“Solidarity would become very involved with the [...] Committee of 100 [, which had broke away from the Campaign for Nuclear Disarmament in October 1960 to promote the case for direct action]. The attraction for Solidarity was the emphasis on direct action, which could be seen as a revival of the older syndicalist tradition and the potential for an internationalist outlook for the campaign. Solidarity stressed the need to be against all nuclear weapons, not just those in Britain. This was in opposition to the Stalinists and Trotskyists who refused to come out against the ‘workers’ bomb’ of the Soviet Union and were ridiculed for this by Solidarity forthwith. Solidarity’s most high profile achievement in this period was the distribution in the streets of Moscow of an article penned by Ken Weller headed ‘Against All Bombs’ in July 1962." [3]


Between 1960 and 1982, “There were many autonomous Solidarity groups and supporters outside of London, especially in the earliest years". To this day, little information about them has been compiled and published. Only the short notices relating to autonomous groups published in Solidarity allow us a glimpse into what they were. "The first mention of an autonomous Solidarity group outside of London is in September 1962, when a group was set up in the Dartford area of Kent, John Quail suspects that Andy Anderson, who split members away from the SLL in the area, may have formed this. They reprinted Victor Serge’s Kronstadt 1921 but do not appear again in the London magazine after that." Subsequently, the existence of autonomous groups was reported in the following parts of Britain: Ilford, Merseyside, Durham, Manchester, Swansea, Dundee..., and ’supporters’ groups’ in Gravesend and Exeter.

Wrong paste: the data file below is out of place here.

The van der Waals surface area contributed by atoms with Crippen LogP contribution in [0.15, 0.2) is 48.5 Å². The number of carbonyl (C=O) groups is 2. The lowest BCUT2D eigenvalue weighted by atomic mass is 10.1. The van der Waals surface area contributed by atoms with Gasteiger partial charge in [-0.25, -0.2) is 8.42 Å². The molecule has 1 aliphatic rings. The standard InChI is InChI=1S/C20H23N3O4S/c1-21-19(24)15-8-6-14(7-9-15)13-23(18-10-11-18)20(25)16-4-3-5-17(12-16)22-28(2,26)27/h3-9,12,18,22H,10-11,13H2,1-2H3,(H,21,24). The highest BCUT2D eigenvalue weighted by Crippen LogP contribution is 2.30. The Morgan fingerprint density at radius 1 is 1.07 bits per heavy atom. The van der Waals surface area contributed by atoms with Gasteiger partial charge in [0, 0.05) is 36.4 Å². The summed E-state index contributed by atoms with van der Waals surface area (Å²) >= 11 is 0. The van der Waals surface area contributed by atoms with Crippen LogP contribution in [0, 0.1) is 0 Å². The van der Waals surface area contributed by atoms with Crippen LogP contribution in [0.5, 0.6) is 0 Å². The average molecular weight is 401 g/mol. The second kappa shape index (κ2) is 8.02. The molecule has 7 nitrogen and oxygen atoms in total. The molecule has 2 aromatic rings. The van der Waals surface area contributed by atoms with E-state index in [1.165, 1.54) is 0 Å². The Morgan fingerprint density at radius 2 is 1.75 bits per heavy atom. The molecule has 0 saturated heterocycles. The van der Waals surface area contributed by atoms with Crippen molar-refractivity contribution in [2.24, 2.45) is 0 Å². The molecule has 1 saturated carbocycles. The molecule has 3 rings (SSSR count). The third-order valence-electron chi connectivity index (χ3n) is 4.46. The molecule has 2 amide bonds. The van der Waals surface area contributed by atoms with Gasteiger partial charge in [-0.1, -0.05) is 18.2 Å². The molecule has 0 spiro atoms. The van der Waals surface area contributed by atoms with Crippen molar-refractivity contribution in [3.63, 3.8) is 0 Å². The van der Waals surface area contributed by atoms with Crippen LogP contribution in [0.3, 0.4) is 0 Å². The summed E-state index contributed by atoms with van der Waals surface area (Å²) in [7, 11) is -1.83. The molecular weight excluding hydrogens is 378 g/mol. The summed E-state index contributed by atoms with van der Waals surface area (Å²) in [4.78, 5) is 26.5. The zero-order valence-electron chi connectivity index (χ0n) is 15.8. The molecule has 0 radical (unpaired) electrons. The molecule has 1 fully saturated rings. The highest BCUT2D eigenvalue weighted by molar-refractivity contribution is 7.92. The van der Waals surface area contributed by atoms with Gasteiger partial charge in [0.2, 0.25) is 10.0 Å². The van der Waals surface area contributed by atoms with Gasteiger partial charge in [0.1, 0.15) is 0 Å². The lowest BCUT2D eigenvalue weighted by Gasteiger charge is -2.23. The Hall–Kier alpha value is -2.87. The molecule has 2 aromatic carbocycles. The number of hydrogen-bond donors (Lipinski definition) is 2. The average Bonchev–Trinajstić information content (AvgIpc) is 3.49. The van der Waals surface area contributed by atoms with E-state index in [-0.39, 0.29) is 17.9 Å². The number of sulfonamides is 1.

"In mid-1963 the following passage appears in Solidarity, ‘We have just been notified of the formation of another autonomous Solidarity group, in Glasgow. They have just published their first leaflet entitled Mass Action or Mass Graves.’ This [... ]demonstrates the ease [with] which people were able to enter ‘the Solidarity movement’, informing the founders in London when there had possibly been no contact between them beforehand. A leaflet was issued stating their objectives, emphasising ‘action’ :

The object of the group is to help create working class consciousness and solidarity, by propaganda and struggle, and create sympathy for strikes and other working class action among the public, who are too easily turned against their fellow workers by the vicious propaganda of the yellow press.[original emphasis]”

Later there would be tensions between a tendency to try to submit the regional groups to a national grouping and those who aspired to maintain their autonomy.

By the mid-1960s, there was a move away from the peace movement which proved to be permanent, or lasted at least until the 1980s second wave of the anti-nuclear movement.

In 1965, the group decided to change the production of the paper into printed form - it had been duplicated since the first issue of the journal. “however the status of Solidarity : For Workers’ Power as a printed paper was brief, reverting back to duplicated format by Spring 1967. The same could be said of the move towards a formal membership that evidently failed[. It] was therefore necessary to issue further statements on organisational structures. This came in the form of [a] reflective piece, ‘Six Hard Years’ [in] March 1967, co-authored by Pallis and John Sullivan [4]. Those labelled by Sullivan as ‘anarcho-pacifists’ had remained in the group, despite the lack of coverage in Solidarity of the peace movement, they attempted to have the sub-heading ‘For Workers’ Power’ removed from the paper but failed as a small majority of the group opposed this. It seems the pacifists began to leave [shortly after] [...] Because the formal membership structure had failed to materialise those [who] disagreed with this position simply ‘took their distance from the group’, without any formal statement or act of resignation being made.”